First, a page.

They need to be able to pull together the rest of the organization – more directly the product function – to drive churn prevention. They need to learn how to work with cross-functional teams and leaders across Product, Sales, and other functions. 

6. As someone who established the CS function at Reltio, take us through the leadership’s thinking about investing in CS. What was the key driver?

It definitely wasn't churn prevention.  At Reltio, the initial driver was adoption – given that the product was relatively complex. It was about making sure that customers adopt the product and leverage it to its full potential.

As we brought more stability into how customers were adopting the platform, it evolved into an expansion-oriented posture to drive expansion within large organizations.

At Heap, I was fortunate to have a CEO who had been a CCO. There was already a solid understanding of why Customer Success is important and why it's critical to have tight post-sales alignment with customers. The focus was on enhancing the delivery of the post-sales experience. for the customer. It was about helping them realize value – and then growing it through additional use cases and capabilities. \Eventually, the focus evolved into a multi-product strategy to prevent churn, and drive expansion.

Eventually, the focus evolved into a multi-product strategy to prevent churn, and drive expansion

7. What are the core metrics you used to show the success of CS at the board level?

At Reltio, it was initially primarily gross retention. Then it moved to include NPS, and Net Retention. 

At Heap, it initially was net retention, gross retention, and NPS.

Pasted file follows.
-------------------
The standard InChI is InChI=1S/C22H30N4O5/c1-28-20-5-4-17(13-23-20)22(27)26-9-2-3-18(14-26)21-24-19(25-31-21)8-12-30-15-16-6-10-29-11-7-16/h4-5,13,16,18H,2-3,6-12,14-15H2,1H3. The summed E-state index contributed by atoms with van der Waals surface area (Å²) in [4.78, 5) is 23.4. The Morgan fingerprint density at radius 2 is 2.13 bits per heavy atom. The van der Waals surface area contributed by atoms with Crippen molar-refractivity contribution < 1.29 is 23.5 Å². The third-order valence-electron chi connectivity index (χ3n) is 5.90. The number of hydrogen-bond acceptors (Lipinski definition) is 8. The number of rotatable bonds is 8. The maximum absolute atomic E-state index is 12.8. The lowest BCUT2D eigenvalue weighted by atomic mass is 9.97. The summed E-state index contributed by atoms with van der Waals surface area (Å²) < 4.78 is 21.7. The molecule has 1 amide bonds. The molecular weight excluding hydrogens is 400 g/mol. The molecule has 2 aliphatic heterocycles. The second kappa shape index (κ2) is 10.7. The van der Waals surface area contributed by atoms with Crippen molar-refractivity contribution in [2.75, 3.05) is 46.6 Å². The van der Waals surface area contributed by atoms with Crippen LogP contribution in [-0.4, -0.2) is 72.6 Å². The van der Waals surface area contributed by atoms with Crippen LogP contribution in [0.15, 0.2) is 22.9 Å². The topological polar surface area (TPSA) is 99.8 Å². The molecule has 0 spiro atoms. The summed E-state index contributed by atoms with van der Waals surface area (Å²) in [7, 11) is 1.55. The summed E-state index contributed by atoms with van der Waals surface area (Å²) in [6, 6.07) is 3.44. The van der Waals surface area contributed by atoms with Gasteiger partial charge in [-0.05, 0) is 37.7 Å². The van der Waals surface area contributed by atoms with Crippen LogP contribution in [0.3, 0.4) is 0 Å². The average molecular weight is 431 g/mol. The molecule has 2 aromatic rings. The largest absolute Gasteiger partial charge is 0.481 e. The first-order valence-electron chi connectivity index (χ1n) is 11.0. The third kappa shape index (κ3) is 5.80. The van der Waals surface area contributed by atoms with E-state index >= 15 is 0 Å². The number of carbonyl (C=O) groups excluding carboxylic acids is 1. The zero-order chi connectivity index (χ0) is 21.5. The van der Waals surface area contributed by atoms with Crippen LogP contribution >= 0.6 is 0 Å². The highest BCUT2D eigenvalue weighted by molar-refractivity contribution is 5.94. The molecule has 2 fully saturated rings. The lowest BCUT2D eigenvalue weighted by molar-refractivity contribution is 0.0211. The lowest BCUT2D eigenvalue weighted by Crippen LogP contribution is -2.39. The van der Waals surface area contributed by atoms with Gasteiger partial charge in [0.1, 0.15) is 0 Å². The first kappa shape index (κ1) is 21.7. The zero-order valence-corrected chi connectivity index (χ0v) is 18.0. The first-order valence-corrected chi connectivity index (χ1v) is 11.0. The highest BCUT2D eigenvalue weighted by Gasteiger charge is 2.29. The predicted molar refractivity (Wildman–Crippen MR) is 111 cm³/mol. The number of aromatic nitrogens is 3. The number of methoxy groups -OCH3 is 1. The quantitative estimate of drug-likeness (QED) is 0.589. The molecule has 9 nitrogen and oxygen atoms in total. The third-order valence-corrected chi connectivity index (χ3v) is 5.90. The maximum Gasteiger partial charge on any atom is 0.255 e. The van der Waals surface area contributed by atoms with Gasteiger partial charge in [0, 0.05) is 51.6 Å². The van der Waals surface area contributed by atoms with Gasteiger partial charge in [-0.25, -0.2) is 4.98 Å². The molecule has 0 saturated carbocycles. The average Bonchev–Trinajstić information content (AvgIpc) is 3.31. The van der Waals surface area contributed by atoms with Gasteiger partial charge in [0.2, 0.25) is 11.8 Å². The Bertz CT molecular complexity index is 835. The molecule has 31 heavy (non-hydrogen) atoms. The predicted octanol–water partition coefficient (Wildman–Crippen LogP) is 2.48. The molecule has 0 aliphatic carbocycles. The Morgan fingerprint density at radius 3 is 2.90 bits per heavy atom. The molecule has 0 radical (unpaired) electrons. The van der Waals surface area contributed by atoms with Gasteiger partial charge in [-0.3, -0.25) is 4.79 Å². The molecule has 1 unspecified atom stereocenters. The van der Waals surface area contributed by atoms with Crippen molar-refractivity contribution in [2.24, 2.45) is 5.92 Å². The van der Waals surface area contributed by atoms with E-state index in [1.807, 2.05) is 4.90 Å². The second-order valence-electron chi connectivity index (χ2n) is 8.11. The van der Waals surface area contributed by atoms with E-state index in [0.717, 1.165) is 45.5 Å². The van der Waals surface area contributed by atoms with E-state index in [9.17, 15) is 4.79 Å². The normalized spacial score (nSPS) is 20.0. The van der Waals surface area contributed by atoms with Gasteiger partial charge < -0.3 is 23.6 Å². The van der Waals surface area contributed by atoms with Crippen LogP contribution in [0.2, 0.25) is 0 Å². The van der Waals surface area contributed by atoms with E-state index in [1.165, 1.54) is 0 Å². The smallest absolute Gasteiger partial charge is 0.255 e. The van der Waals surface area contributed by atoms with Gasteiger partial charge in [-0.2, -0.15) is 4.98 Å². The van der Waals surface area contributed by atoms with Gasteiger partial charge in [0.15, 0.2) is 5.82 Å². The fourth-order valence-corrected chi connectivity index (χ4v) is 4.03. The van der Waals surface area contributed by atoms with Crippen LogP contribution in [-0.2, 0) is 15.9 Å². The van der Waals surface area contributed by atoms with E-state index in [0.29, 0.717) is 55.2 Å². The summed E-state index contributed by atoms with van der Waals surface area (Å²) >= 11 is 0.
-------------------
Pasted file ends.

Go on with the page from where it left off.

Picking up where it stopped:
But over the last year, there was a big shift given the state of the economy.  We saw that customers were looking for more capabilities, for a one-stop shop approach. Conventional wisdom was that if the customer is adopting, has the right number of users engaged, and subscribed,  they won't churn. The reality was that it wasn't enough to prevent churn.

We started looking at the ‘product attached rate,’ the percentage of customers who leverage more than one product. 

Things took off when we established tighter alignment with the product team on the multi-product approach. It was a joint initiative between the Chief Product Officer and me, with both teams being focused on driving the ‘product attached rate’ across the customer base.

It became a board-level metric as it was a leading indicator for net retention.

8. What is top of mind for you in CS in 2024 for CS? Any trends you’re excited about?

I think Customer Success is expected to be a revenue driver now. As someone who always focuses on the ‘sales’ part of post-sales, I'm excited to see this shift. We’re seeing patterns of CCOs and CS leaders reporting to CROs, Presidents, and CEOs.

I'm also excited about how AI can play a bigger role in adoption and churn prevention areas – to allow CS, as a people function, to focus on revenue generation. 

It’ll be exciting to see how AI takes over digital CS and tech touch or low touch aspects of Customer Success. AI will accelerate tech touch and allow high touch to truly become high touch. So we’ll see high touch becoming strategic and focused on growing value – rather than fire-fighting or driving adoption.

9. With the increased focus on automation in CS, is there an opportunity to put humans back at the center of the customer value loop?

There is an adage in sales that you ultimately sell to people. It holds for Customer Success as well.

Successful CS teams will be those that can leverage AI to make sure that the people part of the equation focuses on the highest value interactions and engagement. With the right use of AI, CSMs can go beyond QBRs, ticket reviews, and escalations. 

That is going to be the key to a balanced and multi-prong approach.

I'm an optimist –  I don't see organizations abandoning Customer Success entirely anytime soon.